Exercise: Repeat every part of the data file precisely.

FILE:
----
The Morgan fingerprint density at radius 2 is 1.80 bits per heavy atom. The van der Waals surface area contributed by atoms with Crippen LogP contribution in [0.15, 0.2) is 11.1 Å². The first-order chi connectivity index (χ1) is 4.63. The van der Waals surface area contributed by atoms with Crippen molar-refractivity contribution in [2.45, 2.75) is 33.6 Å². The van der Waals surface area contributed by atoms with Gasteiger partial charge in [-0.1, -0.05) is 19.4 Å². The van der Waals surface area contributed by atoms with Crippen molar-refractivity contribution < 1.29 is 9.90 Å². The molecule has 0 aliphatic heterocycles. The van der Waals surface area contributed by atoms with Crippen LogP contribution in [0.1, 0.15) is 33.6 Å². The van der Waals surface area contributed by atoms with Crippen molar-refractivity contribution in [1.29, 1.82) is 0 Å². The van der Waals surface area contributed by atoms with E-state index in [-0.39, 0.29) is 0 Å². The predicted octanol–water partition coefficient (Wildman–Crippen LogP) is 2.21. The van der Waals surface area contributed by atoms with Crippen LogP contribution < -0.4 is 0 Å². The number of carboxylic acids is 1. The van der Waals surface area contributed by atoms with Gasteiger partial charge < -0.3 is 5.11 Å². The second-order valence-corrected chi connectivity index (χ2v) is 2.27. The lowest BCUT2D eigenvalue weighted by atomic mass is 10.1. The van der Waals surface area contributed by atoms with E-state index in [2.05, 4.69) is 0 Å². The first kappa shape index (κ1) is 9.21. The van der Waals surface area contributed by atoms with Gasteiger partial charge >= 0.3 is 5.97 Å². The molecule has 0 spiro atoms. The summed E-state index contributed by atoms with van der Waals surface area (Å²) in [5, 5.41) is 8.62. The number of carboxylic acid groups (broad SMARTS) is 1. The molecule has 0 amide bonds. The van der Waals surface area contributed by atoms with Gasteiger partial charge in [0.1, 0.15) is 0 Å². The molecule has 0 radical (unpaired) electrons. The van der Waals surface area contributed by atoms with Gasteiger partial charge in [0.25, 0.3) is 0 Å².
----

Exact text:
The Morgan fingerprint density at radius 2 is 1.80 bits per heavy atom. The van der Waals surface area contributed by atoms with Crippen LogP contribution in [0.15, 0.2) is 11.1 Å². The first-order chi connectivity index (χ1) is 4.63. The van der Waals surface area contributed by atoms with Crippen molar-refractivity contribution in [2.45, 2.75) is 33.6 Å². The van der Waals surface area contributed by atoms with Gasteiger partial charge in [-0.1, -0.05) is 19.4 Å². The van der Waals surface area contributed by atoms with Crippen molar-refractivity contribution < 1.29 is 9.90 Å². The molecule has 0 aliphatic heterocycles. The van der Waals surface area contributed by atoms with Crippen LogP contribution in [0.1, 0.15) is 33.6 Å². The van der Waals surface area contributed by atoms with Crippen molar-refractivity contribution in [1.29, 1.82) is 0 Å². The van der Waals surface area contributed by atoms with E-state index in [-0.39, 0.29) is 0 Å². The predicted octanol–water partition coefficient (Wildman–Crippen LogP) is 2.21. The van der Waals surface area contributed by atoms with Crippen LogP contribution < -0.4 is 0 Å². The number of carboxylic acids is 1. The van der Waals surface area contributed by atoms with Gasteiger partial charge < -0.3 is 5.11 Å². The second-order valence-corrected chi connectivity index (χ2v) is 2.27. The lowest BCUT2D eigenvalue weighted by atomic mass is 10.1. The van der Waals surface area contributed by atoms with E-state index in [2.05, 4.69) is 0 Å². The first kappa shape index (κ1) is 9.21. The van der Waals surface area contributed by atoms with Gasteiger partial charge >= 0.3 is 5.97 Å². The molecule has 0 spiro atoms. The summed E-state index contributed by atoms with van der Waals surface area (Å²) in [5, 5.41) is 8.62. The number of carboxylic acid groups (broad SMARTS) is 1. The molecule has 0 amide bonds. The van der Waals surface area contributed by atoms with Gasteiger partial charge in [0.1, 0.15) is 0 Å². The molecule has 0 radical (unpaired) electrons. The van der Waals surface area contributed by atoms with Gasteiger partial charge in [0.25, 0.3) is 0 Å².